Many of those struggling to make it are single moms, like Vanessa. I meet her and her two-year-old son, Alex, at a coffee shop in the heart of Silver Spring's redeveloped downtown.
They have no napkins. I have to ask.
Yeah, it's busy in here today.
Vanessa is not this woman's real name. She asked that we use a pseudonym to protect her privacy.
Silver Spring is getting more and more expensive. That's why I live the way I do, you know, with roommates and so forth, just to make it.
Even with those roommates, Vanessa has a hard time making ends meet. She temps as a receptionist, which can pay as much as 15 dollars an hour. But her paychecks aren't consistent. She doesn't have any family in the area and has to pay someone to watch her child.
Basically, I have to figure out my babysitting situation, get a babysitter, cause with temp jobs, it's usually the night before that they call you. Or even the day of to fill in for someone else who might have called in sick or whatever.
Vanessa has an Associate's Degree in Criminal Justice, and in an ideal world, she says she'd go back to school and eventually own her own restaurant. But what she'd really like, what she's desperate for at the moment, is a steady job with health insurance.
It's very hard. When it's time to pay rent, you know, things are very tight. Every month. That's how it works. I try to plan ahead and put money to the side as much as I can to make it, you know, for the next month. So, it's a juggle.
Across town, at a nonprofit not far from Georgia Avenue in the Beltway, workers are engaged in a different sort of juggle. Hauling couches and TVs and coffee tables into a 25,000 square foot warehouse.
MR. MARK BERGEL
This furniture showroom, where you can see about 12 couches here and 12 dressers, had, many of these were not here this morning. So, this row right here was not here this morning. And half of these dressers are new to today, but there were other dressers that were here when we started today, and they're all gone.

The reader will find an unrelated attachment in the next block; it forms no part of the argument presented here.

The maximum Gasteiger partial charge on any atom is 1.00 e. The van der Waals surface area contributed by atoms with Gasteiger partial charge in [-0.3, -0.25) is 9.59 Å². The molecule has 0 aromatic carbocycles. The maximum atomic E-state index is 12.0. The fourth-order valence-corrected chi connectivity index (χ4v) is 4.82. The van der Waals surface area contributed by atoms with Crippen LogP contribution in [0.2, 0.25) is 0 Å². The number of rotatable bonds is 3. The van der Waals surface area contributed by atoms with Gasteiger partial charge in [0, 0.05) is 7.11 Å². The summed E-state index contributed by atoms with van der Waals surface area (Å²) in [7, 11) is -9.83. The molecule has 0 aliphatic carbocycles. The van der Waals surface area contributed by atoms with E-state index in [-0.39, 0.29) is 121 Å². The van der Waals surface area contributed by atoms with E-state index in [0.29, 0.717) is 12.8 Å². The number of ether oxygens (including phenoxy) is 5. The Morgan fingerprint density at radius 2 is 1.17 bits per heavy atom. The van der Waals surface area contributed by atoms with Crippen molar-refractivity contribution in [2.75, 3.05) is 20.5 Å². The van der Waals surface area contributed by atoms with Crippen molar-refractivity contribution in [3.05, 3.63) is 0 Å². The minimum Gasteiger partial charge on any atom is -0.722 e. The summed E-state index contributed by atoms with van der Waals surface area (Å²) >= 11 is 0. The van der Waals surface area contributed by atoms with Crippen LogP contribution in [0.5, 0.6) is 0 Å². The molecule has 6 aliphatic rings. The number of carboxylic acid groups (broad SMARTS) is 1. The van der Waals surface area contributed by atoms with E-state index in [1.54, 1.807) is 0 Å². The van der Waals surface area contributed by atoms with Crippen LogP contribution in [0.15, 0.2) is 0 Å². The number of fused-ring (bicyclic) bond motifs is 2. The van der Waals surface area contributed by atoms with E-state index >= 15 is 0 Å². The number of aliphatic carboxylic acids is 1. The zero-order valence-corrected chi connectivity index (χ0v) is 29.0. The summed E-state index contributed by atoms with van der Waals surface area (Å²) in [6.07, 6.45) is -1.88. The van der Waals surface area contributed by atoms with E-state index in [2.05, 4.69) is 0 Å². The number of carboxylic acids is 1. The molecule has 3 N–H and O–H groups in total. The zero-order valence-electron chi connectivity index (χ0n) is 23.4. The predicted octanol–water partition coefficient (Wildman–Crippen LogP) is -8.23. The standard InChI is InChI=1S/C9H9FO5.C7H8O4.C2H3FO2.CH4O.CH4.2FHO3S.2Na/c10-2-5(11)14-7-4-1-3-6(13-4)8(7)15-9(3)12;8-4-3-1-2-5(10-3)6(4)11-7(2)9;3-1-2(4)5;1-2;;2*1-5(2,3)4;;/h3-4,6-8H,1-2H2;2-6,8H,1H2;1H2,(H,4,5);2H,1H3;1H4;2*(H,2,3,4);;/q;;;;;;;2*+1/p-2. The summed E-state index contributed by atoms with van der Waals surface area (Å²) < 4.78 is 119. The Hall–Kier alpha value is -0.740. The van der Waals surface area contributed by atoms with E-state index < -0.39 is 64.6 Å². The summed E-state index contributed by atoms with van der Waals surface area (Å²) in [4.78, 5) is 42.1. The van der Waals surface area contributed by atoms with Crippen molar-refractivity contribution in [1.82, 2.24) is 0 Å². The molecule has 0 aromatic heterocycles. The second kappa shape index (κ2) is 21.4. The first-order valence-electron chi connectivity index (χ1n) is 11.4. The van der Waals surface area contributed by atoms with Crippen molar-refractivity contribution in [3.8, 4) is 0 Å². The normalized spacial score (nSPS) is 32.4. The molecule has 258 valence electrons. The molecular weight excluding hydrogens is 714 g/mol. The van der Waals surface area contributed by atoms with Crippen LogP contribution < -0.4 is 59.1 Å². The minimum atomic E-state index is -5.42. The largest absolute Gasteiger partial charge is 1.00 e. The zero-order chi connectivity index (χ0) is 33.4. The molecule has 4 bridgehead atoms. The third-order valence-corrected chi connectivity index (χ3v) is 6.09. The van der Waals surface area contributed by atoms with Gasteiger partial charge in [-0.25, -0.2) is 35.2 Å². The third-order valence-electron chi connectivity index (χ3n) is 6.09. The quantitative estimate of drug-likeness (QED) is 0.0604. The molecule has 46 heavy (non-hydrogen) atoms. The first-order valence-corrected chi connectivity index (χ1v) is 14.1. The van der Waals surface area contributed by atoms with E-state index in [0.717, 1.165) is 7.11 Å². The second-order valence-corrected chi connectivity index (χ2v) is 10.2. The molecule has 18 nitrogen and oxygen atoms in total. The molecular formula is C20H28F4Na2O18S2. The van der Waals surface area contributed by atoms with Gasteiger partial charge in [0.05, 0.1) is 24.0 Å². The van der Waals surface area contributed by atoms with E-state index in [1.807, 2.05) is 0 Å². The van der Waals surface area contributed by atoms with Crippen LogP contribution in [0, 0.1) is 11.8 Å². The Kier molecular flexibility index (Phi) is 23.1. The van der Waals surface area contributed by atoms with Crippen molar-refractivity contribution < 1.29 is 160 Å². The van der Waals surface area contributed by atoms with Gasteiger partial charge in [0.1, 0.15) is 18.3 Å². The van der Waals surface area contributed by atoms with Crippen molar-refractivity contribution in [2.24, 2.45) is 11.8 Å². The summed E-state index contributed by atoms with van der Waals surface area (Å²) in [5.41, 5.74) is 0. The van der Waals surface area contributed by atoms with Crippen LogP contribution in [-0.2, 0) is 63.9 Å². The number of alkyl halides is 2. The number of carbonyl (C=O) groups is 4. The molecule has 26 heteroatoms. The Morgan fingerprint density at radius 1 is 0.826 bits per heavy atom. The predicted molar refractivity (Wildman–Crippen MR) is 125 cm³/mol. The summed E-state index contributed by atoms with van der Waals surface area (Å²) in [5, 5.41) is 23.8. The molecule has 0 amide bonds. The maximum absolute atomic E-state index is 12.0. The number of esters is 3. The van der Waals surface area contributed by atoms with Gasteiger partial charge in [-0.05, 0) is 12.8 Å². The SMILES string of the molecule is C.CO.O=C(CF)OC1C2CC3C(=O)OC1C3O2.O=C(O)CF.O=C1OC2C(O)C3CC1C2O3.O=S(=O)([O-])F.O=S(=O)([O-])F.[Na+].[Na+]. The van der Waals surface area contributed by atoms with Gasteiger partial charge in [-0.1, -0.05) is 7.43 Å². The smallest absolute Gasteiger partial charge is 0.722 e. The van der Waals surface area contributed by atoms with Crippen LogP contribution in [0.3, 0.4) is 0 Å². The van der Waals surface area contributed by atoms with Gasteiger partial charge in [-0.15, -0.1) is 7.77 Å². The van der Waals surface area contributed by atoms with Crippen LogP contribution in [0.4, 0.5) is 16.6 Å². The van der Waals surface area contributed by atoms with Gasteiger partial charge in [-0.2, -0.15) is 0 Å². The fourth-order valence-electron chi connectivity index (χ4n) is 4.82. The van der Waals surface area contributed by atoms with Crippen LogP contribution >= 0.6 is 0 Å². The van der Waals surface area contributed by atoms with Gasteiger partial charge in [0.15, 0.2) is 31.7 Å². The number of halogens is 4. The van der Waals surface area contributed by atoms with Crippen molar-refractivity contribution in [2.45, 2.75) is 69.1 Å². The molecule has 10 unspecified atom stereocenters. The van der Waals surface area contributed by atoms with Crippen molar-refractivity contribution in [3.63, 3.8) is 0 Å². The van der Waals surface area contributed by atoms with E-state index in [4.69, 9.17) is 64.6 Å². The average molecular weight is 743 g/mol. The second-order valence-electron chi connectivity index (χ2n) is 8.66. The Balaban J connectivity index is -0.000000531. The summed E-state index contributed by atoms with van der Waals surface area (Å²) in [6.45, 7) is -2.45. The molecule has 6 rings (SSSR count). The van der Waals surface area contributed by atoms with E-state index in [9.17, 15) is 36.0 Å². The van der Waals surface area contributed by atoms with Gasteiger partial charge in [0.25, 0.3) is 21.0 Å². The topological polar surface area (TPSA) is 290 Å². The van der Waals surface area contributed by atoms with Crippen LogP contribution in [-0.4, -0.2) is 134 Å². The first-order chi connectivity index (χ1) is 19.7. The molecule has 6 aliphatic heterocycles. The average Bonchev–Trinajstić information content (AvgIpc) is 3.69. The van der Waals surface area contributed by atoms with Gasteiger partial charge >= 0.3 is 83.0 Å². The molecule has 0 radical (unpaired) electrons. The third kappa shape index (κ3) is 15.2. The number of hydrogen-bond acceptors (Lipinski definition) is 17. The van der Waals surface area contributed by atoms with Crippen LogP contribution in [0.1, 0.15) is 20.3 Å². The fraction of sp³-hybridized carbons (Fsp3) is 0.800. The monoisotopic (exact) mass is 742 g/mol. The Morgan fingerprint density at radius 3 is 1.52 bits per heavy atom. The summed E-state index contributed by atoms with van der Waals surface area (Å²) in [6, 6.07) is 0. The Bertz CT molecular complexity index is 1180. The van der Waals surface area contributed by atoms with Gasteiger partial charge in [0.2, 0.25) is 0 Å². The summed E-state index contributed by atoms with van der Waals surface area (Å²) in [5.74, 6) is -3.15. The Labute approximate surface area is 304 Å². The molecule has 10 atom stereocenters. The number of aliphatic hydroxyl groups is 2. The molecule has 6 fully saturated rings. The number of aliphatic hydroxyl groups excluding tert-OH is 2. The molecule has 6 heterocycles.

Mark Bergel is the founder and executive director of A Wider Circle, which provides furniture to low income families, along with job training and other services. A Wider Circle also organized the conference on poverty that was held in Silver Spring last week.
Poverty is a crisis like maybe no other crisis we have, from a social perspective. So, I have no desire to serve a little bit or do something really nice for people. I have a desire only to see poverty end.
Bergel says to understand poverty in Montgomery County, and in Silver Spring in particular, you have to look beyond the federal poverty line.
So, in Montgomery County, if you're a mother of three kids, so you're a family of four, you need about 80,000 dollars to really live independently, not dependent on others for basic need items. So, the poverty numbers are dramatically lower than the need numbers, if that makes any sense. And in Silver Spring, like most places in the country, the numbers are growing.
Bergel expects those numbers to continue growing over the next five to 10 years. But beyond that point, he's optimistic that things will turn around, both nationally and in the neighborhoods he serves.
Silver Spring is, to me, represents a lot of the potential that we have. In other words, there is still a lot of diversity in terms of the types of folks who live and socialize in Silver Spring. But there are pockets, deep pockets of poverty that we ought to go ahead and prioritize and say, Montgomery County will shine when those neighborhoods shine.
I'm Tara Boyle.
We have extended interviews with some of the folks who took part in that conference on poverty Tara mentioned. You can find them on our website, metroconnection.org.